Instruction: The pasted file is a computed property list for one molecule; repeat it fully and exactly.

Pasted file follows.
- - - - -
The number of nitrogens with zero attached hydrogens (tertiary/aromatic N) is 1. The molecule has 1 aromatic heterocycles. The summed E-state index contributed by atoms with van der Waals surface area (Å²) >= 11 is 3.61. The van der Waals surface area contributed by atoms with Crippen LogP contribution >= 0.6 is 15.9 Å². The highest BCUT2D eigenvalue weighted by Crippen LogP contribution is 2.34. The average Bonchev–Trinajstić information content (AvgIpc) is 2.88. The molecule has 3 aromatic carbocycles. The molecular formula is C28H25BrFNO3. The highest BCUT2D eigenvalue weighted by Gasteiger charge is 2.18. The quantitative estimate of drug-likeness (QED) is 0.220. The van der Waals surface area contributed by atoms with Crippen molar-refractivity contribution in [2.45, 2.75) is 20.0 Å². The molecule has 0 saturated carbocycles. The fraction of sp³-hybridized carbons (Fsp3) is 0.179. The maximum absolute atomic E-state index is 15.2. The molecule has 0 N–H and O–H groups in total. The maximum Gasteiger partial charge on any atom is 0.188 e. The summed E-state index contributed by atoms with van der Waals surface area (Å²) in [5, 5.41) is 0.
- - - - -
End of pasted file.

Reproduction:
The number of nitrogens with zero attached hydrogens (tertiary/aromatic N) is 1. The molecule has 1 aromatic heterocycles. The summed E-state index contributed by atoms with van der Waals surface area (Å²) >= 11 is 3.61. The van der Waals surface area contributed by atoms with Crippen LogP contribution >= 0.6 is 15.9 Å². The highest BCUT2D eigenvalue weighted by Crippen LogP contribution is 2.34. The average Bonchev–Trinajstić information content (AvgIpc) is 2.88. The molecule has 3 aromatic carbocycles. The molecular formula is C28H25BrFNO3. The highest BCUT2D eigenvalue weighted by Gasteiger charge is 2.18. The quantitative estimate of drug-likeness (QED) is 0.220. The van der Waals surface area contributed by atoms with Crippen molar-refractivity contribution in [2.45, 2.75) is 20.0 Å². The molecule has 0 saturated carbocycles. The fraction of sp³-hybridized carbons (Fsp3) is 0.179. The maximum absolute atomic E-state index is 15.2. The molecule has 0 N–H and O–H groups in total. The maximum Gasteiger partial charge on any atom is 0.188 e. The summed E-state index contributed by atoms with van der Waals surface area (Å²) in [5, 5.41) is 0.